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Category Archives: Convict Transportation

Jeremiah Swift, Convict and Child Murderer by Robert Barnes

Note: This week Early American Crime welcomes historian and genealogist Robert Barnes as a guest author. Even though Robert’s guest post is a first for him on this website, it is not the first time his work has appeared in this space, since his book, Colonial Families of Maryland: Bound and Determined to Succeed, served […]

Convict Transportation to America: Epilogue

Note: This post is part of a series on Convict Transportation to the American colonies. Almost as soon as British convict transportation to America ended, Americans began to downplay the numbers and significance of convicts sent to the colonies. In 1786, Thomas Jefferson led the way by claiming, The Malefactors sent to America were not […]

The End of Convict Transportation: One Last Gasp and the Australian Solution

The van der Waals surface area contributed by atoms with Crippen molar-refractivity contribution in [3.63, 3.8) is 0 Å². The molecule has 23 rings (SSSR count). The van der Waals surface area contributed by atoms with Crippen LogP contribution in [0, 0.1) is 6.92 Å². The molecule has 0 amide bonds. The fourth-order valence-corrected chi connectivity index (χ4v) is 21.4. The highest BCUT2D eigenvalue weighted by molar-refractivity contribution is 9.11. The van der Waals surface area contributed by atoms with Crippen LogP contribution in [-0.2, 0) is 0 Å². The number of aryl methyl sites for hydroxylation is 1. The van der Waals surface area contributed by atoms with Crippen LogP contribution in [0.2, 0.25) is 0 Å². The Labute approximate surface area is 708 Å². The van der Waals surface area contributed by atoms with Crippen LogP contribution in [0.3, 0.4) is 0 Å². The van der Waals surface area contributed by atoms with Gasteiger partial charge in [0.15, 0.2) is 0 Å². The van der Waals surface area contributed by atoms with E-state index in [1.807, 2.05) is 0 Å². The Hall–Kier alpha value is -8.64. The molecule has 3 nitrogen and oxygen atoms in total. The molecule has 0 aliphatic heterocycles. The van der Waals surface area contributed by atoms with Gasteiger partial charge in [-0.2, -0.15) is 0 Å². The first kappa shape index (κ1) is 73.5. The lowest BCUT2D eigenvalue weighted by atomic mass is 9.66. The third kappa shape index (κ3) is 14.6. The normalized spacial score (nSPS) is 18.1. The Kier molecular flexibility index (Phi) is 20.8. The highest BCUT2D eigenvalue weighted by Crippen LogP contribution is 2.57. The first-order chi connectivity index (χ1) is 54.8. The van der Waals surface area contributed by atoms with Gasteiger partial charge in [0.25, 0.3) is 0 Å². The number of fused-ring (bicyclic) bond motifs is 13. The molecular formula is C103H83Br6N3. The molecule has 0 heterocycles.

Note: This post is part of a series on Convict Transportation to the American colonies. The American Revolution brought an abrupt end to the British practice of transporting convicts to America. Back in England, the supposedly temporary solution of housing convicts on prison hulks in the River Thames to relieve prison overcrowding only had a […]

The End of Convict Transportation: Convict Hulks

Note: This post is part of a series on Convict Transportation to the American colonies. The American Revolution ended the British practice of transporting convicts to the American colonies and threw Great Britain’s criminal justice system into chaos. With no place to send its convicted felons, and without a back-up plan in place, England suddenly […]

The End of Convict Transportation: Closing Stages

Note: This post is part of a series on Convict Transportation to the American colonies. Beginning in 1770, English courts handed out fewer transportation sentences to its convicted felons. The growing unease in the American colonies over British rule and its use as a destination for convicts probably had something to do with this trend. […]